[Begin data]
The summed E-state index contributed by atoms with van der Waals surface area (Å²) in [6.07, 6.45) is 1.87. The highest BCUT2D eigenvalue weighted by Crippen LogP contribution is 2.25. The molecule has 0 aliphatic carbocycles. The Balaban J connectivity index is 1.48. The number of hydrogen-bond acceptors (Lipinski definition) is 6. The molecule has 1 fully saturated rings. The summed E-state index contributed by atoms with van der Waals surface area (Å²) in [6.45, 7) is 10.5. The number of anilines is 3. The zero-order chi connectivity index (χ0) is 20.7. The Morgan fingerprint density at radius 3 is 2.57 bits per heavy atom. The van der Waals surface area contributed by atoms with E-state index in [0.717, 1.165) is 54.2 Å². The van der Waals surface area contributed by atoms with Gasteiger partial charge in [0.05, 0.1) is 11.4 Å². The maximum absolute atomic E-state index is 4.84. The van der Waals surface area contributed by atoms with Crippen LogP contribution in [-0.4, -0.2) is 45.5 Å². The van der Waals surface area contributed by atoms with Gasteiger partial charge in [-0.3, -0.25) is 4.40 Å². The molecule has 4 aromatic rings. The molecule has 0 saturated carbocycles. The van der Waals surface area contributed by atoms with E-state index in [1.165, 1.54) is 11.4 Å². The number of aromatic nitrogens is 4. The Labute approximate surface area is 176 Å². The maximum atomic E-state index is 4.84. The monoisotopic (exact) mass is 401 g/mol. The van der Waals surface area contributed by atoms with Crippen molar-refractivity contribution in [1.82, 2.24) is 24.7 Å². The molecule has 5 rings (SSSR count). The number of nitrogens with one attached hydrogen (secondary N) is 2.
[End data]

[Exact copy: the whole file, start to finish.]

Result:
The summed E-state index contributed by atoms with van der Waals surface area (Å²) in [6.07, 6.45) is 1.87. The highest BCUT2D eigenvalue weighted by Crippen LogP contribution is 2.25. The molecule has 0 aliphatic carbocycles. The Balaban J connectivity index is 1.48. The number of hydrogen-bond acceptors (Lipinski definition) is 6. The molecule has 1 fully saturated rings. The summed E-state index contributed by atoms with van der Waals surface area (Å²) in [6.45, 7) is 10.5. The number of anilines is 3. The zero-order chi connectivity index (χ0) is 20.7. The Morgan fingerprint density at radius 3 is 2.57 bits per heavy atom. The van der Waals surface area contributed by atoms with E-state index in [0.717, 1.165) is 54.2 Å². The van der Waals surface area contributed by atoms with Gasteiger partial charge in [0.05, 0.1) is 11.4 Å². The maximum absolute atomic E-state index is 4.84. The van der Waals surface area contributed by atoms with Crippen LogP contribution in [-0.4, -0.2) is 45.5 Å². The van der Waals surface area contributed by atoms with Gasteiger partial charge in [-0.3, -0.25) is 4.40 Å². The molecule has 4 aromatic rings. The molecule has 0 saturated carbocycles. The van der Waals surface area contributed by atoms with E-state index in [1.165, 1.54) is 11.4 Å². The number of aromatic nitrogens is 4. The Labute approximate surface area is 176 Å². The maximum atomic E-state index is 4.84. The monoisotopic (exact) mass is 401 g/mol. The van der Waals surface area contributed by atoms with Crippen molar-refractivity contribution in [1.82, 2.24) is 24.7 Å². The molecule has 5 rings (SSSR count). The number of nitrogens with one attached hydrogen (secondary N) is 2.